Swedish PM condemns MPs posing with PKK flag amid Turkish row with NATO

Swedish Prime Minister Magdalena Andersson on Wednesday condemned a group of leftist MPs who posed with Kurdish militant flags as the country’s NATO bid faces Turkish pressure on such groups.

NATO launched membership procedures for Sweden and Finland on Tuesday after an agreement was reached with Turkey, which had prevented the Nordic countries from joining.

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Turkish President Recep Tayyip Erdogan had accused them of being havens for Kurdish militants, highlighting in particular the Kurdistan Workers’ Party (PKK) which he sought to crush, and of promoting “terrorism”.

On Tuesday, images spread on social media showing lawmakers from the Left Party, which opposed Sweden’s move to seek NATO membership, posing with PKK flags, as well as the militant group YPG and the all-female YPJ, considered terrorist groups by Turkey. .

The footage was taken during an annual political rally on the island of Gotland.

“The PKK is a designated terrorist organisation, not just in Sweden, but in the EU and posing with such flags is extremely inappropriate,” Andersson told TT news agency.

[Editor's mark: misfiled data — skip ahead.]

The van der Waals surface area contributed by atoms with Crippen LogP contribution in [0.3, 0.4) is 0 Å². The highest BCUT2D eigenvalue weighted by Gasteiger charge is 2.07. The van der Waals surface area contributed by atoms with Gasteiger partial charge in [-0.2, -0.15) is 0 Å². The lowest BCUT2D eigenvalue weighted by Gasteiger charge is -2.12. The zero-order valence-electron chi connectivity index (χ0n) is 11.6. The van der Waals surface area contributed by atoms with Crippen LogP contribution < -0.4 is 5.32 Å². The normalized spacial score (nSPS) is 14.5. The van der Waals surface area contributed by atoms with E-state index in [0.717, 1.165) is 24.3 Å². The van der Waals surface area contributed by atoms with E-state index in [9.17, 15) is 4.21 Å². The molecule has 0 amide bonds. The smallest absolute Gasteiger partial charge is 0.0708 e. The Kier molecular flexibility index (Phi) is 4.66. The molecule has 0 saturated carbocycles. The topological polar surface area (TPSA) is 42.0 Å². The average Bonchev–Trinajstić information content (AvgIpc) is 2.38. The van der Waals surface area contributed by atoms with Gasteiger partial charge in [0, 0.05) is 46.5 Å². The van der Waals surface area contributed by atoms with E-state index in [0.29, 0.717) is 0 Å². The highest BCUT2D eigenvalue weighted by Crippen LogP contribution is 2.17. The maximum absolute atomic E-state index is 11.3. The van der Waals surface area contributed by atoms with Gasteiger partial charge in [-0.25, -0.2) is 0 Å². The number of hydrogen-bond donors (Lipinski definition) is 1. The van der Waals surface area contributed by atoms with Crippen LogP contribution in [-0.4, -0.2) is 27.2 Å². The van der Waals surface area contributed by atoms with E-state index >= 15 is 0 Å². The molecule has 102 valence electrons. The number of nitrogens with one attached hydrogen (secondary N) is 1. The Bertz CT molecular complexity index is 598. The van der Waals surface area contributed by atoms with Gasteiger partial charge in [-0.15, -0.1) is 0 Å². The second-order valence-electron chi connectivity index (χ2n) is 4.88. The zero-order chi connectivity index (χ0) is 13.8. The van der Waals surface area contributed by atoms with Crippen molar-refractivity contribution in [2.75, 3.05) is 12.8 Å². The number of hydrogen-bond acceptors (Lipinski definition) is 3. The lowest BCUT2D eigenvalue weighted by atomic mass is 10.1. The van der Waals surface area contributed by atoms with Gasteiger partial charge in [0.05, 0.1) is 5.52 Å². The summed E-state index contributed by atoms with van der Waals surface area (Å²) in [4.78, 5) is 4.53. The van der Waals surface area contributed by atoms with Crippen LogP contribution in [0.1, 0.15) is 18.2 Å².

Left Party MP Lorena Delgado Varas, who was one of those involved in the political coup, criticized what she called the hypocrisy of other parties for supporting Kurdish groups as they fought the group Islamic State.

“Now they want to turn around, ready to get closer to dictator Erdogan. All to join NATO,” Delgado Varas wrote on Twitter.
The Swedish Left Party is not part of the government but helps support Andersson’s social democratic cabinet.

After Russia‘s invasion of Ukraine, Sweden and Finland reversed decades of military non-alignment by applying for NATO membership in mid-May.

While Turkey has approved Sweden’s formal invitation to join, the membership bid still needs to be ratified by all 30 NATO members.

Erdogan has warned that his country could still block Sweden and Finland if they do not implement the agreement with Ankara.

Turkey also said it was seeking the extradition of 12 suspects from Finland and 21 from Sweden.

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